Bones in Forensic Anthropology

Most of us know the term “forensic anthropology” from our favorite crime shows, but few people actually know what forensic anthropology is, or what being a forensic anthropologist entails. Hollywood has always been notorious for bending the truth when it comes to the science and technology shown in shows and movies, and the case of forensic anthropology is no exception. Kathy Reichs, forensic anthropologist, author, and one of the producers of the popular TV show “Bones” may have helped to bring forensic anthropology into the limelight, but it’s not as fast-paced or thrilling as it might appear.

Reichs at the Bones 100th Show Party Photo credit: / WENN

“Well, everything we use on “Bones” is real – the technology, the methodologies, the terminologies. What’s different is that in real life every single case does not get solved. You don’t find that, you know, sliver of skin cells in an acre of grass that cracked the case open. You – we won’t make mistakes on our show like having your DNA results in 12 minutes, that sort of thing.” Reich stated in a 2012 interview with NPR. Reich also acknowledges that the advanced equipment shown in the Jeffersonian labs, while real, is not available to most forensic anthropologists, as in the case of the “Angelatron.”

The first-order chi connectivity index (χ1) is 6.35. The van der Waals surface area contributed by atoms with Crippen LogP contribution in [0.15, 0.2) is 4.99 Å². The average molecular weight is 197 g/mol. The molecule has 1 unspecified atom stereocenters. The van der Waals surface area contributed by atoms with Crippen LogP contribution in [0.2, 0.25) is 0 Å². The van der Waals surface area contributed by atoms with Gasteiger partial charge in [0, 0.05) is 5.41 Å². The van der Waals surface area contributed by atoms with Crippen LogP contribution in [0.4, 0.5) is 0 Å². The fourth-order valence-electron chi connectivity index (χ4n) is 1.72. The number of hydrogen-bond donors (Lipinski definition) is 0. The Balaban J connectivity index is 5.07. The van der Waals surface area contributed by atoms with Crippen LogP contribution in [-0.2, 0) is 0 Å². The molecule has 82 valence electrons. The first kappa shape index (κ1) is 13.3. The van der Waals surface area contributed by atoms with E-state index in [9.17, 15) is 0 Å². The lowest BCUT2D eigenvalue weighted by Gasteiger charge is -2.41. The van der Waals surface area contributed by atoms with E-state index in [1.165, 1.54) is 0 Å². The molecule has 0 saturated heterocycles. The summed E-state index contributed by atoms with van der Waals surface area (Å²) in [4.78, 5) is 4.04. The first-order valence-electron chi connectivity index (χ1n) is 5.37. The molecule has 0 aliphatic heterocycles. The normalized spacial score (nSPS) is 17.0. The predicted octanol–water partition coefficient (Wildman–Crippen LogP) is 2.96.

Angela virtually reconstructs the skull and then face of Cleo Louise Eller in Bones season 1 episode 1 according to Brennan’s instructions using the “Angelatron.”

Reich says, “it’s a three-dimensional holographic reconstruction apparatus, and it does exist. Now, have I ever been in a crime or medical legal lab that has one? No. It’s expensive.” Of course, the admittedly drool-worthy technology isn’t the only area in which the show fudges the facts for dramatic effect. Even with a display like this, a forensic anthropologist can rarely determine race with certainty from only a skull– Brennan’s big genius trick from the first episode of the series. Certainly they wouldn’t be able to assume the victim’s actual appearance with such accuracy (though this, too, is an actual practice sometimes used in criminal investigations, known as forensic artistry). As I and the other students of Professor Beisaw’s ANTH 100 class saw for ourselves last Thursday, race is very difficult to assess, because it is a social construct rather than a scientific category.